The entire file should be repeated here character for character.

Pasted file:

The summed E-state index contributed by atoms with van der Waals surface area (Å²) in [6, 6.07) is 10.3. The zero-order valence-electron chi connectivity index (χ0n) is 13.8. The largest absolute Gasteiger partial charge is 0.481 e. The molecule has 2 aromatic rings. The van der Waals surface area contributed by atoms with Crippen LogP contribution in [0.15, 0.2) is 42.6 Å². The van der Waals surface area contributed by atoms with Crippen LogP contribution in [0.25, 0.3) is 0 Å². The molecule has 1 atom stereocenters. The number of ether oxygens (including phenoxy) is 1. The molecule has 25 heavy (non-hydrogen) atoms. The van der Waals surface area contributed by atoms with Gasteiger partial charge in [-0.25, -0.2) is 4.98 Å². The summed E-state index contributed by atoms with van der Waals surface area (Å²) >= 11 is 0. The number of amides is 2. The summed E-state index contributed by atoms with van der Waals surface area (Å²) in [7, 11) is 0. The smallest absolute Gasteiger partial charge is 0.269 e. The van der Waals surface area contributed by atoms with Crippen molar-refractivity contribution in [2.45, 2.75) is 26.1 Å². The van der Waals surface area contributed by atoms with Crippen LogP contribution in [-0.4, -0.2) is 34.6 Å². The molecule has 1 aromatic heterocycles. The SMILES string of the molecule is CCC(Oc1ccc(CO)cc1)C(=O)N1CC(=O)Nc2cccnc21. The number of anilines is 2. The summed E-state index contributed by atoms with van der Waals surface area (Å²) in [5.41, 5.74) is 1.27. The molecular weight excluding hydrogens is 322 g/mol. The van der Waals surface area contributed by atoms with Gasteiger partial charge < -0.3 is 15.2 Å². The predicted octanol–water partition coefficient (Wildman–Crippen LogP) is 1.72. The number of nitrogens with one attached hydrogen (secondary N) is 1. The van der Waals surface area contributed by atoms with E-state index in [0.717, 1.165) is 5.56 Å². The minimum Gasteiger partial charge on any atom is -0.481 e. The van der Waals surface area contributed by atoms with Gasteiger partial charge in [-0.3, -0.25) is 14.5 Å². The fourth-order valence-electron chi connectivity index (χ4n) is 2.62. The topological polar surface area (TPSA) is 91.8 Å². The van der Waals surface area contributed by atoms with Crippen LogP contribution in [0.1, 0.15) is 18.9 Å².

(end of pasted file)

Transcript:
The summed E-state index contributed by atoms with van der Waals surface area (Å²) in [6, 6.07) is 10.3. The zero-order valence-electron chi connectivity index (χ0n) is 13.8. The largest absolute Gasteiger partial charge is 0.481 e. The molecule has 2 aromatic rings. The van der Waals surface area contributed by atoms with Crippen LogP contribution in [0.15, 0.2) is 42.6 Å². The van der Waals surface area contributed by atoms with Crippen LogP contribution in [0.25, 0.3) is 0 Å². The molecule has 1 atom stereocenters. The number of ether oxygens (including phenoxy) is 1. The molecule has 25 heavy (non-hydrogen) atoms. The van der Waals surface area contributed by atoms with Gasteiger partial charge in [-0.25, -0.2) is 4.98 Å². The summed E-state index contributed by atoms with van der Waals surface area (Å²) >= 11 is 0. The number of amides is 2. The summed E-state index contributed by atoms with van der Waals surface area (Å²) in [7, 11) is 0. The smallest absolute Gasteiger partial charge is 0.269 e. The van der Waals surface area contributed by atoms with Crippen molar-refractivity contribution in [2.45, 2.75) is 26.1 Å². The van der Waals surface area contributed by atoms with Crippen LogP contribution in [-0.4, -0.2) is 34.6 Å². The molecule has 1 aromatic heterocycles. The SMILES string of the molecule is CCC(Oc1ccc(CO)cc1)C(=O)N1CC(=O)Nc2cccnc21. The number of anilines is 2. The summed E-state index contributed by atoms with van der Waals surface area (Å²) in [5.41, 5.74) is 1.27. The molecular weight excluding hydrogens is 322 g/mol. The van der Waals surface area contributed by atoms with Gasteiger partial charge < -0.3 is 15.2 Å². The predicted octanol–water partition coefficient (Wildman–Crippen LogP) is 1.72. The number of nitrogens with one attached hydrogen (secondary N) is 1. The van der Waals surface area contributed by atoms with E-state index in [0.717, 1.165) is 5.56 Å². The minimum Gasteiger partial charge on any atom is -0.481 e. The van der Waals surface area contributed by atoms with Gasteiger partial charge in [-0.3, -0.25) is 14.5 Å². The fourth-order valence-electron chi connectivity index (χ4n) is 2.62. The topological polar surface area (TPSA) is 91.8 Å². The van der Waals surface area contributed by atoms with Crippen LogP contribution in [0.1, 0.15) is 18.9 Å².